October 22nd, 2012

Model Suitability Analysis (MSA)SM – Own Your View of Risk

Posted at 1:00 AM ET

franco_guillermo_thumbGuillermo Franco, Head of Catastrophe Risk Research - EMEA
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The quantification of catastrophe risk through the use of numerical models is accepted routine in our industry. Given the large impact of catastrophe risk on (re)insurance portfolios it is no surprise that the methodologies used for such quantifications are becoming the subject of more intense scrutiny by regulators and risk managers. Whether the motivation is internal, external or both, efforts are now in full swing towards acquiring a deeper understanding and a more sophisticated use of catastrophe risk model results - the path to “own your view of risk.”

You “own” your view of risk when you attain sufficient command and knowledge over your risk quantification tools to independently and rationally justify risk management decisions based on these tools. Arguments need to be supported by tested modeling hypotheses - identifying which models or model blends are most suitable to represent your risk.

To assist clients in pursuit of developing their individual view of risk, Guy Carpenter is introducing the Model Suitability Analysis (MSA)SM initiative. The MSA framework, shown in Figure 1, consists of eight components arranged along three groups of critical functions necessary to evaluate model suitability for a given portfolio and peril.

Figure 1

model-suitabiltiy-analysis

The evaluation of models within MSA is driven by rigorously defined tests. These tests can also be tailored to address particular client requirements, focusing on issues critical to their risk exposures. This differentiates Guy Carpenter’s approach from general model-wide testing campaigns by focusing on a more subtly customized service. The model evaluation protocols encompass sensitivity testing, loss validation using client and industry claims data, and a scientific appraisal of the models that inquires into hazard and vulnerability assumptions.

The MSA scientific appraisal process philosophically relies on comparisons of model characteristics and assumptions with third-party datasets. These datasets are obtained through investigation of research literature as well as through research collaborations with academic partners. To that purpose, Guy Carpenter has established contact with a series of universities and research groups in order to develop the comparative frameworks necessary. An example of one of these initiatives is collaboration with the Department of Civil Engineering and Engineering Mechanics at Columbia University on vulnerability related to wind perils. Another is collaboration with the Istituto Universitario di Studi Superiori in Pavia, Italy on a series of earthquake-related MSA tests involving ground motion collection and damage experience for historical events in Italy.

By studying comparisons with third-party scientific sources, MSA offers clients a view into which scientific hypotheses are more in-line with model assumptions. It also offers a perspective into the uncertainty related to these assumptions, which may be in some instances, quantifiable.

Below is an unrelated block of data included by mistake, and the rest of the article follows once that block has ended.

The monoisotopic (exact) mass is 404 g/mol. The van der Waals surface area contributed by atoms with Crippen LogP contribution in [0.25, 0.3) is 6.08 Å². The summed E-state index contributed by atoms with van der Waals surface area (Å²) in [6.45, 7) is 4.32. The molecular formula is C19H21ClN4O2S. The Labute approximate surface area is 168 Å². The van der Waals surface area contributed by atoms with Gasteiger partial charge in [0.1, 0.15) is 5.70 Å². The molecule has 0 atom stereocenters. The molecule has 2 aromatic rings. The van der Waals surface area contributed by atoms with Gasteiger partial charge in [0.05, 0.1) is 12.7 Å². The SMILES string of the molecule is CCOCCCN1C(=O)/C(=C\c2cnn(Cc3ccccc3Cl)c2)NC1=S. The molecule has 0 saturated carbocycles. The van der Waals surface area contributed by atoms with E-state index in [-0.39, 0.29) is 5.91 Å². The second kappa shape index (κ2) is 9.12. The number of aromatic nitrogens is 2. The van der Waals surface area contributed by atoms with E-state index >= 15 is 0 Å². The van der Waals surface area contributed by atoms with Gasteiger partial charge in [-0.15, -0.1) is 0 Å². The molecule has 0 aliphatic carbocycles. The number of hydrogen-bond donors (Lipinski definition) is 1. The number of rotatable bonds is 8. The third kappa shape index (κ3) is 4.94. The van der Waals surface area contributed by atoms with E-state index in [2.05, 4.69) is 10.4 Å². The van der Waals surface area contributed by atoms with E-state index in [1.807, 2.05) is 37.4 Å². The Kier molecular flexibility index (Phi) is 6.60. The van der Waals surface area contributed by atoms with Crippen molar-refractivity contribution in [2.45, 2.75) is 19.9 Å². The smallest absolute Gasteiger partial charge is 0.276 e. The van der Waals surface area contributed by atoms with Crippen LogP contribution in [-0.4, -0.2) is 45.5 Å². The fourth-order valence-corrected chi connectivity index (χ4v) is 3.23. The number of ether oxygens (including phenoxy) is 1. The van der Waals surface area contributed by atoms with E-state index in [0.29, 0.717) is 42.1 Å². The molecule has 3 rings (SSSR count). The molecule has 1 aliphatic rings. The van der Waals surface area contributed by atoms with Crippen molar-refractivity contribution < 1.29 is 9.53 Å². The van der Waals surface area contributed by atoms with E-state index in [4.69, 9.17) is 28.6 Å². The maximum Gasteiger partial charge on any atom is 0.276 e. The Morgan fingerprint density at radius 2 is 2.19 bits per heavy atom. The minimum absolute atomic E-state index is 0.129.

The conclusions from the evaluation tests are collected in the MSA Grid, a table organized by model and testing criterion that constitutes the foundation to risk customization. The MSA Grid provides our clients with a simple way of supporting their decision making process and documenting their model validation efforts. Each grid entry contains the associated conclusion, color-coded according to the performance of a particular model under a particular test. This information yields a clear synthesis of model suitability for the client exposures. The company may then pinpoint model traits that constitute opportunities for model enhancement or risk customization, which ultimately lead to the integration of a well-understood perspective of risk.

MSA also considers the need for a communication strategy, leveraging a modular documentation system and a customized knowledge sharing program. With these two components, clients gain access to all training and material necessary to communicate their view of risk to stakeholders. The documentation system is designed in such a way that each test performed through the MSA process and each conclusion reached is recorded in a standardized fashion. This allows clients to easily extract parts of the MSA documentation and integrate it into their internal model evaluation documentation as well as into their Solvency II reporting documents.

In sum, MSA encompasses all fundamental model evaluation, integration and communication components, establishes a tight link to business needs, and offers a path to successfully own your view of risk. This path is made achievable through this modular and flexible approach, which can be tailored to the company’s needs and resources. A complex and time-intensive effort to understand and use a sophisticated catastrophe modeling environment becomes, through MSA, an endeavor that companies can phase- in over a period of time and tackle component by component. For companies willing to progressively gain command over their cat risk modeling tools and to acquire a position of independence in their cat risk management, MSA offers an appealing approach.

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